Around six years ago I was in the middle of a distance learning Masters degree at St Andrews. This involved a lot of journeying through Scotland, taking advantage of good friends’ hospitality and spare beds. At one stage I ended up in Glasgow, crashing on the couch of Martin and Lucy Cathcart Froden, (who, at this point had only made one of their three extremely charming little people). I remember sitting up quite late eating good food and drinking wine in their kitchen and talking about the novels both Martin and myself were working on. I remember talking with a kind of forced swagger like I would actually one day be a person who published books but all the time thinking, this is never really going to happen. I do, however, also recall thinking that Martin was the real deal. I knew if he kept going for long enough eventually he’d get there. He was going to be not just a person who writes, but a Writer with a capital W. I can usually tell whether people can actually write even if i’ve never seen a single written sentence. It’s something to do with how they tell a story after a few glasses of wine.
Fast forward six years and here I am sitting on my exercise bike, (where I’ve been doing most of my serious reading of late), holding an actual published copy of Martin’s first novel, “Devil Take The Hindmost.” Not only is it a real book but it’s also terribly good AND it just went and won the Dundee Book Prize. I’m absolutely delighted to be reading this book and watching Martin get some of the success and praise he so rightly deserves. Perseverance is a very underrated concept these days. It’s good to see real talent being noticed.
“Devil Take The Hindmost,” is pretty much the perfect novel to read on an exercise bike. In fact, reading while cycling is almost like experiencing the book in 3d because it’s a novel about competitive cycling and underworld gangs in 1920s London. The plot revolves around Paul, an amateur cyclist who runs away from an overbearing father in Scotland only to find himself drawn into a London crime ring where his interest in competitive velodrome cycling is encouraged and later exploited by the mysterious Mr. Morton, a vicious local gangster. There’s a lot going on in this novel: a traditional love story, a slightly odd, obsession between Paul and his Greek minder/biggest fan, amphetamines, America, crime rings, Olympic hopeduls and a delightful fascination with sarsaparilla. In the hands of a less accomplished writer this novel might have struggled to hold itself together. But it’s quite clear that Martin has carried out a lot of research before writing the book. he knows his subject inside out. However he’s also avoided my pet hate with historical fiction, (jamming a novel so cram-full of facts and research detail it becomes bogged down by the author’s attempt to prove how much he knows about a subject). Martin has held his research lightly and expertly allowing the novel’s fantastic plot, (and sub-plots), and superbly drawn characters, to keep the book trundling along at a very readable pace. This is a story first and a slice of history second, but the two are so expertly fused it’s impossible to see the seams.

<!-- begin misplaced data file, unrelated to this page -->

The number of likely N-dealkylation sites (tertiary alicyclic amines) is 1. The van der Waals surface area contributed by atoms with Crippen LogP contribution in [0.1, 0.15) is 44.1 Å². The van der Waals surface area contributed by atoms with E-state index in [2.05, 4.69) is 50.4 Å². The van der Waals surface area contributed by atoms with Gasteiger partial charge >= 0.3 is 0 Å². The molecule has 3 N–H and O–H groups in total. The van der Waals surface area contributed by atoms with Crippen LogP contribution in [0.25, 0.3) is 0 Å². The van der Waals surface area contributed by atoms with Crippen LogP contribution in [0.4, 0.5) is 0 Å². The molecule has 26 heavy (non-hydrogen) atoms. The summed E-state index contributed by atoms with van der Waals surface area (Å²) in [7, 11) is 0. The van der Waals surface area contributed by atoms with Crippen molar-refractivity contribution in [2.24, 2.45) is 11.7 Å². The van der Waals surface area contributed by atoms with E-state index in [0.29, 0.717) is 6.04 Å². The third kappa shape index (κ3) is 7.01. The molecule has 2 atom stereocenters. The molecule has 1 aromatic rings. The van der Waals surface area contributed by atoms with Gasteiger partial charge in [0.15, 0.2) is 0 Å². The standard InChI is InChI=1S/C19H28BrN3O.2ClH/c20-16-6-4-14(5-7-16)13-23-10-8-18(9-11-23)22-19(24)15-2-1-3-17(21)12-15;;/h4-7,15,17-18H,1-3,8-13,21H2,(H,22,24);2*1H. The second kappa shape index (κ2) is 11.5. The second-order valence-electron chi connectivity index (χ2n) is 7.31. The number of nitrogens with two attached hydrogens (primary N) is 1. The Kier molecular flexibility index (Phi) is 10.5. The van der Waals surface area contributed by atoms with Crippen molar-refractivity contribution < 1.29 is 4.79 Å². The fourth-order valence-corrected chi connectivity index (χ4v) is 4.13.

I thoroughly enjoyed reading Martin Cathcart Froden’s first novel. I’d recommend it to anyone who likes cycling, London, 1920s gangland culture or good writing of any kind, (I think that covers just about everyone I know). I can’t wait to see what Martin turns his hand to next. I always knew he’d get there in the end. He was much too talented not to get himself noticed.
“Devil Takes The Hindmost” is published by Freight Books and available to order online from their website. www.freightbooks.co.uk